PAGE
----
thinking the scheduler paid special attention to KILLed processes,
but I suspect that would be a natural fallout of the UNIX
scheduler.  Come to think of it, I rarely find machines with such
a large run queue that I would have to wait long at all to get a
signal serviced.  15 years ago, that wasn't always the case ;-)

The real irritating thing about SIGKILL is that the process has
no ability to run any signal handling code.  For example, Netscape
navigator sets a lock file in the users $HOME/.netscape directory.
Sending SIGKILL to netscape will leave the lock since netscape has
no ability to run any code to clean up the lock.  Later instances
of netscape will complain about the lock.  Yet another reason not
to use SIGKILL unless other signals haven't worked.  I recommend a
set to try: TERM (default), HUP, INT, QUIT, ABRT, and then maybe KILL.
Most processes do the right thing with TERM. ABRT will force a core
dump.  KILL kills it dead.

Solaris signal handling is largely derived from Posix with some
BSDisms added for variety.
 -- richard

 
 
 

How to kill process which not killed by 'kill' ?

Post by Casper H.S. Dik - Network Security Engine » Wed, 13 Jan 1999 04:00:00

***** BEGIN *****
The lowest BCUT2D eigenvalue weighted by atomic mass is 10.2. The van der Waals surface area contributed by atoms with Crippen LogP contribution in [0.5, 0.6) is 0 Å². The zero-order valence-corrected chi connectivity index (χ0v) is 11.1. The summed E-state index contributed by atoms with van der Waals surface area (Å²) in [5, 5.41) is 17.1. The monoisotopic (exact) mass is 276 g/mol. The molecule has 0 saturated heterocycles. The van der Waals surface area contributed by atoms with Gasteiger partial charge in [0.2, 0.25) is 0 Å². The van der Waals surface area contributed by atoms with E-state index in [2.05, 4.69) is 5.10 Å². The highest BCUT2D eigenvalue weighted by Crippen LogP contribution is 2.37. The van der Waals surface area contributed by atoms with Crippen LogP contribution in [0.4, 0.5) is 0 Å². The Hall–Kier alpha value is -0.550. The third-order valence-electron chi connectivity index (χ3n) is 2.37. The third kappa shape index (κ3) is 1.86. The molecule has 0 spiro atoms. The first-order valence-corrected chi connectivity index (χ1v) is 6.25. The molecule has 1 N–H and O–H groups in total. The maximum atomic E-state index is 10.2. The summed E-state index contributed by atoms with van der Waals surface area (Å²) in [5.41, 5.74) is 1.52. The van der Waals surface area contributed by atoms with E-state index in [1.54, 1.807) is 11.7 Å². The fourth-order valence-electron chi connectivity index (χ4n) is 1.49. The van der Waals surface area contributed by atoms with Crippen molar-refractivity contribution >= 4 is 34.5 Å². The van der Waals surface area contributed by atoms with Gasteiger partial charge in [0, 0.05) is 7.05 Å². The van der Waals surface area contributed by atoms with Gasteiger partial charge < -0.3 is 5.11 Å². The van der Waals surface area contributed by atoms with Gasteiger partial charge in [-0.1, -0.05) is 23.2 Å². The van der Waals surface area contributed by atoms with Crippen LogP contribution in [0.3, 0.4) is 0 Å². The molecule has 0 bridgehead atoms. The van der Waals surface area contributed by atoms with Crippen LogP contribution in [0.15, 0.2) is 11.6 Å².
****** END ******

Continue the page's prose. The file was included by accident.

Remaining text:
[[ PLEASE DON'T SEND ME EMAIL COPIES OF POSTINGS ]]


>Back in my Digital UNIX kernel days, we considered a process
>that was unkillable with SIGKILL to be the victim of a serious OS bug.
>You should never have to reboot to clear one of these processes,
>but this appears to be acceptable on Solaris. Oh, well.

If a process can't be killed w/ -9 it is subject of a kernel bug.
(He probably didn't try -9)

Quote:>BSD-based kernel's alway clear the interruptible wait state of
>the target process of a caught or terminating signal. In other words,
>you can be in the longest 'sleep()' ever recorded when the
>signal comes in, and you would be awakened immediately.
>When you again ran, you'd die or take the signal. As I recall,
>for SIGKILL the process priority was raised to expedite the
>process' demise.
>It's hard to imagine that Solaris doesn't use the same approach.

A killed process will die, the only time a process won't die is when
it is stuck in the kernel; one of those "shouldnt' happen" situations.

Casper
--
Expressed in this posting are my opinions.  They are in no way related